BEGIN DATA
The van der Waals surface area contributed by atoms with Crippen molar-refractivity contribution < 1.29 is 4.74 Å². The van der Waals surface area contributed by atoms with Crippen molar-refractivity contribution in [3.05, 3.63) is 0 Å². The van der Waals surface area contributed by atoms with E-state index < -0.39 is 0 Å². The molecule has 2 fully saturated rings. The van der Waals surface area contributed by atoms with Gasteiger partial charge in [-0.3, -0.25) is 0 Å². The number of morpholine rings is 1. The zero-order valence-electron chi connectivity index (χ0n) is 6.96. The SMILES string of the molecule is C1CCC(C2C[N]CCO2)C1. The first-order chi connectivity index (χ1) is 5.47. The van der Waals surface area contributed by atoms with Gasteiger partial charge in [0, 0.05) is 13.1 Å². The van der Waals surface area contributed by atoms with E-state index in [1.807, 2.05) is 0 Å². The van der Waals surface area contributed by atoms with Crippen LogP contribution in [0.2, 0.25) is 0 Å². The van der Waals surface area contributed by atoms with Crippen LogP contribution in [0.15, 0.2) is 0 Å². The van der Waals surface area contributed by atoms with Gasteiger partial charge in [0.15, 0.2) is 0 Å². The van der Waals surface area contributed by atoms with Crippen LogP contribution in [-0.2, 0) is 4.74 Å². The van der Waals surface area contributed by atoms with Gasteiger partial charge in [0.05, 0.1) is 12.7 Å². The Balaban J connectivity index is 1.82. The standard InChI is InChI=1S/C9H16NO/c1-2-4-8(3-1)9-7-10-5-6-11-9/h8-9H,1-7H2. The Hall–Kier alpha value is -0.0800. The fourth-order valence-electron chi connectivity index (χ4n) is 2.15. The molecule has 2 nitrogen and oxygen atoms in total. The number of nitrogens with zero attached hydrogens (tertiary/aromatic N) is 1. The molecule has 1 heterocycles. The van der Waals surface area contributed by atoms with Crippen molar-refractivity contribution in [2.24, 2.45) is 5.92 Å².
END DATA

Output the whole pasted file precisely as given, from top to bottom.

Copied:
The van der Waals surface area contributed by atoms with Crippen molar-refractivity contribution < 1.29 is 4.74 Å². The van der Waals surface area contributed by atoms with Crippen molar-refractivity contribution in [3.05, 3.63) is 0 Å². The van der Waals surface area contributed by atoms with E-state index < -0.39 is 0 Å². The molecule has 2 fully saturated rings. The van der Waals surface area contributed by atoms with Gasteiger partial charge in [-0.3, -0.25) is 0 Å². The number of morpholine rings is 1. The zero-order valence-electron chi connectivity index (χ0n) is 6.96. The SMILES string of the molecule is C1CCC(C2C[N]CCO2)C1. The first-order chi connectivity index (χ1) is 5.47. The van der Waals surface area contributed by atoms with Gasteiger partial charge in [0, 0.05) is 13.1 Å². The van der Waals surface area contributed by atoms with E-state index in [1.807, 2.05) is 0 Å². The van der Waals surface area contributed by atoms with Crippen LogP contribution in [0.2, 0.25) is 0 Å². The van der Waals surface area contributed by atoms with Crippen LogP contribution in [0.15, 0.2) is 0 Å². The van der Waals surface area contributed by atoms with Gasteiger partial charge in [0.15, 0.2) is 0 Å². The van der Waals surface area contributed by atoms with Crippen LogP contribution in [-0.2, 0) is 4.74 Å². The van der Waals surface area contributed by atoms with Gasteiger partial charge in [0.05, 0.1) is 12.7 Å². The Balaban J connectivity index is 1.82. The standard InChI is InChI=1S/C9H16NO/c1-2-4-8(3-1)9-7-10-5-6-11-9/h8-9H,1-7H2. The Hall–Kier alpha value is -0.0800. The fourth-order valence-electron chi connectivity index (χ4n) is 2.15. The molecule has 2 nitrogen and oxygen atoms in total. The number of nitrogens with zero attached hydrogens (tertiary/aromatic N) is 1. The molecule has 1 heterocycles. The van der Waals surface area contributed by atoms with Crippen molar-refractivity contribution in [2.24, 2.45) is 5.92 Å².